According to a University of Rhode Island study, there are diverse ways to enter and run a trafficking operation.  There are small-scale, local operators who might deal with fewer than three girls at once, and these make up at least half of all offenders worldwide. However, about a quarter of the industry is dominated by large-scale crime rings, which constantly coordinate recruitment efforts.  For these organizations, sex trafficking is likely just one of many illegal ventures; along with drug dealing, it may provide the bulk of the group’s income.  The study reports that many of these organizations use bars, strip clubs, and escort services as fronts.

The connection between organized crime and trafficking has been the subject of significant study over the past few years, particularly in regard to national security.  Like other criminal operations, Al Qaeda and other international terrorist groups use trafficking to help fund their organizations.  And even inner city gangs without a history of sex trafficking, may be jumping on the bandwagon. In 2008, a newspaper in Seattle published an article on street gangs increasingly entering the commercial sex trade, and NPR reported on the disturbing trend as recently as last November.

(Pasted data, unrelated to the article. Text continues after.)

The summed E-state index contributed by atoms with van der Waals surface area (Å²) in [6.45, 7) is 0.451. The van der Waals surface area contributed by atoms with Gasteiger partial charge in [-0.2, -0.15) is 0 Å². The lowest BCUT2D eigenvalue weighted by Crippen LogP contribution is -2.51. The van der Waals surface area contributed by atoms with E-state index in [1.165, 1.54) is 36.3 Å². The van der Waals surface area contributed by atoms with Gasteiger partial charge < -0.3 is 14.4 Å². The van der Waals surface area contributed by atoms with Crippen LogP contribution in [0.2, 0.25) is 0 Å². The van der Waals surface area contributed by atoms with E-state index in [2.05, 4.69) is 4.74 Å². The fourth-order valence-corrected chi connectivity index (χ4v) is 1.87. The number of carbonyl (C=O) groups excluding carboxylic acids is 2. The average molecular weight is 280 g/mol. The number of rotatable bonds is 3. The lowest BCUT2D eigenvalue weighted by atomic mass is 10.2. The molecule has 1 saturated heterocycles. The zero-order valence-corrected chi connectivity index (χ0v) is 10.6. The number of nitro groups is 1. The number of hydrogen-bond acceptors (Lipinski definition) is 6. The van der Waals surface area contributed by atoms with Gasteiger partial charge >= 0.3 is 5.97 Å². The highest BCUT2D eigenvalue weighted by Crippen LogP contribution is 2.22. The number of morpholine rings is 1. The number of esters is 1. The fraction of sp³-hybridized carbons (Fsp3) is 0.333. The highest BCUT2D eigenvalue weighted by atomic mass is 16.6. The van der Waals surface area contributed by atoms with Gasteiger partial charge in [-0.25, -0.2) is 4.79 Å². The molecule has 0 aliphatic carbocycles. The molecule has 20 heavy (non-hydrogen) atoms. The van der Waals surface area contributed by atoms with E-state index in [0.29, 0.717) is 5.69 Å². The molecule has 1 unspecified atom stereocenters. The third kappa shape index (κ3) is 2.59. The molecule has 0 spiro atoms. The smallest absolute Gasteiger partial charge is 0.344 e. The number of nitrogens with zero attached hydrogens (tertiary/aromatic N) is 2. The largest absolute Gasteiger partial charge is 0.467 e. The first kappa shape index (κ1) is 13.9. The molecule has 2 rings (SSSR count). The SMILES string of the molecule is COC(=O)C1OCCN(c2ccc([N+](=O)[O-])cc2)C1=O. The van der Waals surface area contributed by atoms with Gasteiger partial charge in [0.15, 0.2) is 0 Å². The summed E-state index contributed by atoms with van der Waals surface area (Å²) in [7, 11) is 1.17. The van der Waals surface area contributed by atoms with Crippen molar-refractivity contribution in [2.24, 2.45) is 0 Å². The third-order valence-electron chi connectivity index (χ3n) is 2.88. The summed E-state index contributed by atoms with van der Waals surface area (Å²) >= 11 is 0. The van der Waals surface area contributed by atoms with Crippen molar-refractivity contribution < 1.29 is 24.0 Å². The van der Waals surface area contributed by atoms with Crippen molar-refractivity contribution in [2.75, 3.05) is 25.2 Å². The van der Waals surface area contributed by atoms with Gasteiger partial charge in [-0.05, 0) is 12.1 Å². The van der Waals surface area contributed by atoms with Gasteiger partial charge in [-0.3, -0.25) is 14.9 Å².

So, who are the people being groomed to become pimps and traffickers? In some sense, the same people at risk of becoming the trafficked: many are individuals in difficult circumstances, likely abused or neglected in childhood, looking for a sense of power and a quick profit in one of the few “careers” accessible to them.  Those who have left pimping and trafficking repentant testify to the darkness they encountered and were ensnared by. The fact is, sex trafficking robs individuals of human dignity on both sides of the equation. As legislatures across the U.S. and the world continue to put traffickers behind bars, ministries should not neglect the responsibility of following them there with a message of forgiveness and redemption.  At the same time, there is ample opportunity to find and rescue the young men and women most vulnerable to this industry, long before they fall into it.  Inner city outreaches have a great part to play in this work.

As Christians, we need to seek justice, not only in the world as a whole but in the hearts of its people.  We need to pray for the freedom of the exploited, but also redemption of the exploiters.  After all, while we were yet sinners, Christ died for us (Romans 5:8).  We know from precious experience that God is in the business of transforming hearts.

Margaret Fox is a senior at Princeton University and is currently serving as a 2012 pureJUSTICE intern.  Click here to see her recently published article in First Things magazine.